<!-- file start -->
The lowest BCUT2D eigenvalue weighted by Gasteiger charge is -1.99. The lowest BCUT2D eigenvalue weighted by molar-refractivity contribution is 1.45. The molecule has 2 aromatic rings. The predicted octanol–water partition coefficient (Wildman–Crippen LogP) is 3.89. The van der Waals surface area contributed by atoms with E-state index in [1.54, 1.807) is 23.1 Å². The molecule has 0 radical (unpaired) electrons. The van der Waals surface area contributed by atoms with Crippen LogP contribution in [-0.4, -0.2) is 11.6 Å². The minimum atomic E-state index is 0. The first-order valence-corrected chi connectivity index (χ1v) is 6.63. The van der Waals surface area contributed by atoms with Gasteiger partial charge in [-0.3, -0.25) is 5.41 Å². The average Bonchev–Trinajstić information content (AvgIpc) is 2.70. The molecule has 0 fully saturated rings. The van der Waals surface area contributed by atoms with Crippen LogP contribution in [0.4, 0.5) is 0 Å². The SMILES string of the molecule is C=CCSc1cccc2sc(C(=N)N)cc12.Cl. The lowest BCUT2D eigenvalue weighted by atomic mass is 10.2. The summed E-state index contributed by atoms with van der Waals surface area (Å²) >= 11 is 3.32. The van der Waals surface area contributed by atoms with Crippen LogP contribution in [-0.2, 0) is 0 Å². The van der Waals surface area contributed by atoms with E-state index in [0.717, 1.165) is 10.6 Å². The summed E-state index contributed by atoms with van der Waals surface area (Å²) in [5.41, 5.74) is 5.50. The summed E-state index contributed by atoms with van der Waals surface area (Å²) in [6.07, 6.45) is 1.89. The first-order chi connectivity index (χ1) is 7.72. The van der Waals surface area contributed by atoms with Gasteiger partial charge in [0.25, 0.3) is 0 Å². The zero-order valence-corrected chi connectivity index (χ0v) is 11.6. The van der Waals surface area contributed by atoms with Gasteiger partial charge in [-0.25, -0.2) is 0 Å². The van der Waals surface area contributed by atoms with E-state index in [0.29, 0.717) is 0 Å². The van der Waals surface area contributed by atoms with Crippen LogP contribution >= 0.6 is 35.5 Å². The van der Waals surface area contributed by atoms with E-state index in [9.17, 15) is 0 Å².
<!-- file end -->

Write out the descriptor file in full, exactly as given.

The lowest BCUT2D eigenvalue weighted by Gasteiger charge is -1.99. The lowest BCUT2D eigenvalue weighted by molar-refractivity contribution is 1.45. The molecule has 2 aromatic rings. The predicted octanol–water partition coefficient (Wildman–Crippen LogP) is 3.89. The van der Waals surface area contributed by atoms with E-state index in [1.54, 1.807) is 23.1 Å². The molecule has 0 radical (unpaired) electrons. The van der Waals surface area contributed by atoms with Crippen LogP contribution in [-0.4, -0.2) is 11.6 Å². The minimum atomic E-state index is 0. The first-order valence-corrected chi connectivity index (χ1v) is 6.63. The van der Waals surface area contributed by atoms with Gasteiger partial charge in [-0.3, -0.25) is 5.41 Å². The average Bonchev–Trinajstić information content (AvgIpc) is 2.70. The molecule has 0 fully saturated rings. The van der Waals surface area contributed by atoms with Crippen LogP contribution in [0.4, 0.5) is 0 Å². The SMILES string of the molecule is C=CCSc1cccc2sc(C(=N)N)cc12.Cl. The lowest BCUT2D eigenvalue weighted by atomic mass is 10.2. The summed E-state index contributed by atoms with van der Waals surface area (Å²) >= 11 is 3.32. The van der Waals surface area contributed by atoms with Crippen LogP contribution in [-0.2, 0) is 0 Å². The van der Waals surface area contributed by atoms with E-state index in [0.717, 1.165) is 10.6 Å². The summed E-state index contributed by atoms with van der Waals surface area (Å²) in [5.41, 5.74) is 5.50. The summed E-state index contributed by atoms with van der Waals surface area (Å²) in [6.07, 6.45) is 1.89. The first-order chi connectivity index (χ1) is 7.72. The van der Waals surface area contributed by atoms with Gasteiger partial charge in [0.25, 0.3) is 0 Å². The zero-order valence-corrected chi connectivity index (χ0v) is 11.6. The van der Waals surface area contributed by atoms with Gasteiger partial charge in [-0.25, -0.2) is 0 Å². The van der Waals surface area contributed by atoms with E-state index in [0.29, 0.717) is 0 Å². The van der Waals surface area contributed by atoms with Crippen LogP contribution >= 0.6 is 35.5 Å². The van der Waals surface area contributed by atoms with E-state index in [9.17, 15) is 0 Å².